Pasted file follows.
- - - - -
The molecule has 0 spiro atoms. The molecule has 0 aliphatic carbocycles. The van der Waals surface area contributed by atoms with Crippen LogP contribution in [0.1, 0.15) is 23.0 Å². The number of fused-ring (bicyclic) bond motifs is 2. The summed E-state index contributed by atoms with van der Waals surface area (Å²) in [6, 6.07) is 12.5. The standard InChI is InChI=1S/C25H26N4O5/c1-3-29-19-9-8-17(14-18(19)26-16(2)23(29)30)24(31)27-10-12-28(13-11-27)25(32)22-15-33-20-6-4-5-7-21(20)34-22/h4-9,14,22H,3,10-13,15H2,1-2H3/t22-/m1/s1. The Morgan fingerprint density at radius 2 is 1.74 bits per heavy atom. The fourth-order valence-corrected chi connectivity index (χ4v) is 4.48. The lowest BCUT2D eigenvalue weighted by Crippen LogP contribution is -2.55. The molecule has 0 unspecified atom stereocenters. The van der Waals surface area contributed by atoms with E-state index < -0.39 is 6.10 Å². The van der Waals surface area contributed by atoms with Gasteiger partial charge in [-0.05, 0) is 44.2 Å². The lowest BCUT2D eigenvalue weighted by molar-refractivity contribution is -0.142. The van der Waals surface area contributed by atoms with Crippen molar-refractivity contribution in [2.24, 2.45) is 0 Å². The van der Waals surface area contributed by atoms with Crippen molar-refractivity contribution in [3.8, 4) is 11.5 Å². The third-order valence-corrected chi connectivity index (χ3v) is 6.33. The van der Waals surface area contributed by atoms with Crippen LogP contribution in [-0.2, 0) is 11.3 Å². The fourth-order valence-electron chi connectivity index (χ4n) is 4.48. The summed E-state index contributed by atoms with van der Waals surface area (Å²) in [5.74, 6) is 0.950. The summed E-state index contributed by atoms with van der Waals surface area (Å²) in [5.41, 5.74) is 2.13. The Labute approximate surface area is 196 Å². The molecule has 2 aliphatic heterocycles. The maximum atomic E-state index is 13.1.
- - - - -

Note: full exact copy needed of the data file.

The molecule has 0 spiro atoms. The molecule has 0 aliphatic carbocycles. The van der Waals surface area contributed by atoms with Crippen LogP contribution in [0.1, 0.15) is 23.0 Å². The number of fused-ring (bicyclic) bond motifs is 2. The summed E-state index contributed by atoms with van der Waals surface area (Å²) in [6, 6.07) is 12.5. The standard InChI is InChI=1S/C25H26N4O5/c1-3-29-19-9-8-17(14-18(19)26-16(2)23(29)30)24(31)27-10-12-28(13-11-27)25(32)22-15-33-20-6-4-5-7-21(20)34-22/h4-9,14,22H,3,10-13,15H2,1-2H3/t22-/m1/s1. The Morgan fingerprint density at radius 2 is 1.74 bits per heavy atom. The fourth-order valence-corrected chi connectivity index (χ4v) is 4.48. The lowest BCUT2D eigenvalue weighted by Crippen LogP contribution is -2.55. The molecule has 0 unspecified atom stereocenters. The van der Waals surface area contributed by atoms with E-state index < -0.39 is 6.10 Å². The van der Waals surface area contributed by atoms with Gasteiger partial charge in [-0.05, 0) is 44.2 Å². The lowest BCUT2D eigenvalue weighted by molar-refractivity contribution is -0.142. The van der Waals surface area contributed by atoms with Crippen molar-refractivity contribution in [2.24, 2.45) is 0 Å². The van der Waals surface area contributed by atoms with Crippen molar-refractivity contribution in [3.8, 4) is 11.5 Å². The third-order valence-corrected chi connectivity index (χ3v) is 6.33. The van der Waals surface area contributed by atoms with Crippen LogP contribution in [-0.2, 0) is 11.3 Å². The fourth-order valence-electron chi connectivity index (χ4n) is 4.48. The summed E-state index contributed by atoms with van der Waals surface area (Å²) in [5.74, 6) is 0.950. The summed E-state index contributed by atoms with van der Waals surface area (Å²) in [5.41, 5.74) is 2.13. The Labute approximate surface area is 196 Å². The molecule has 2 aliphatic heterocycles. The maximum atomic E-state index is 13.1.